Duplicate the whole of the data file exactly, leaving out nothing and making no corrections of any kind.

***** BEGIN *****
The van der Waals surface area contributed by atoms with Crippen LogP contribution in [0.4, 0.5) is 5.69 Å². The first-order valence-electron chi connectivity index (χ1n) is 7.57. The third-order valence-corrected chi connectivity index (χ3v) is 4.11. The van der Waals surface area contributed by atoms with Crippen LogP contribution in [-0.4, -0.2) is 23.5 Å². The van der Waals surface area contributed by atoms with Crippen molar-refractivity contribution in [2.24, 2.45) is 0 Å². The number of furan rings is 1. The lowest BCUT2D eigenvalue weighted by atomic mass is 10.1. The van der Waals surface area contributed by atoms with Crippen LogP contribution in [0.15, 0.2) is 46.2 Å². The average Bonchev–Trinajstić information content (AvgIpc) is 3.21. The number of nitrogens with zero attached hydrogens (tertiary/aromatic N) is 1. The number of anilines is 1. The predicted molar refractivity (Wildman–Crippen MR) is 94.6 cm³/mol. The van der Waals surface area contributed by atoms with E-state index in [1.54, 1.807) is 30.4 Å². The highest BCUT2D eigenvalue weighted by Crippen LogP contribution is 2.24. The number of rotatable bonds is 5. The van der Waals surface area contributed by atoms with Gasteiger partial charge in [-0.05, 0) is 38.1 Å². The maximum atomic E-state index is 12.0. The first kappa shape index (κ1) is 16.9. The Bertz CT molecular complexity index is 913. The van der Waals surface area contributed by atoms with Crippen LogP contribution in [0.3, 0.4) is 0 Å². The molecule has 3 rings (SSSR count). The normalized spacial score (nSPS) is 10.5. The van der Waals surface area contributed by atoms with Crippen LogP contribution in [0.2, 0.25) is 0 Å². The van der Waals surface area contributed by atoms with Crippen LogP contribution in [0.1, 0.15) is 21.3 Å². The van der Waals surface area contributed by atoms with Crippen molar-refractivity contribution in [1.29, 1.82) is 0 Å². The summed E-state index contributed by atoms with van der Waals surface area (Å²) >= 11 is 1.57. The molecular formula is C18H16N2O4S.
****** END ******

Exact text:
The van der Waals surface area contributed by atoms with Crippen LogP contribution in [0.4, 0.5) is 5.69 Å². The first-order valence-electron chi connectivity index (χ1n) is 7.57. The third-order valence-corrected chi connectivity index (χ3v) is 4.11. The van der Waals surface area contributed by atoms with Crippen LogP contribution in [-0.4, -0.2) is 23.5 Å². The van der Waals surface area contributed by atoms with Crippen molar-refractivity contribution in [2.24, 2.45) is 0 Å². The number of furan rings is 1. The lowest BCUT2D eigenvalue weighted by atomic mass is 10.1. The van der Waals surface area contributed by atoms with Crippen LogP contribution in [0.15, 0.2) is 46.2 Å². The average Bonchev–Trinajstić information content (AvgIpc) is 3.21. The number of nitrogens with zero attached hydrogens (tertiary/aromatic N) is 1. The number of anilines is 1. The predicted molar refractivity (Wildman–Crippen MR) is 94.6 cm³/mol. The van der Waals surface area contributed by atoms with E-state index in [1.54, 1.807) is 30.4 Å². The highest BCUT2D eigenvalue weighted by Crippen LogP contribution is 2.24. The number of rotatable bonds is 5. The van der Waals surface area contributed by atoms with Gasteiger partial charge in [-0.05, 0) is 38.1 Å². The maximum atomic E-state index is 12.0. The first kappa shape index (κ1) is 16.9. The Bertz CT molecular complexity index is 913. The van der Waals surface area contributed by atoms with Crippen LogP contribution in [0.3, 0.4) is 0 Å². The molecule has 3 rings (SSSR count). The normalized spacial score (nSPS) is 10.5. The van der Waals surface area contributed by atoms with Crippen LogP contribution in [0.2, 0.25) is 0 Å². The van der Waals surface area contributed by atoms with Crippen LogP contribution in [0.1, 0.15) is 21.3 Å². The van der Waals surface area contributed by atoms with Crippen molar-refractivity contribution in [1.29, 1.82) is 0 Å². The summed E-state index contributed by atoms with van der Waals surface area (Å²) >= 11 is 1.57. The molecular formula is C18H16N2O4S.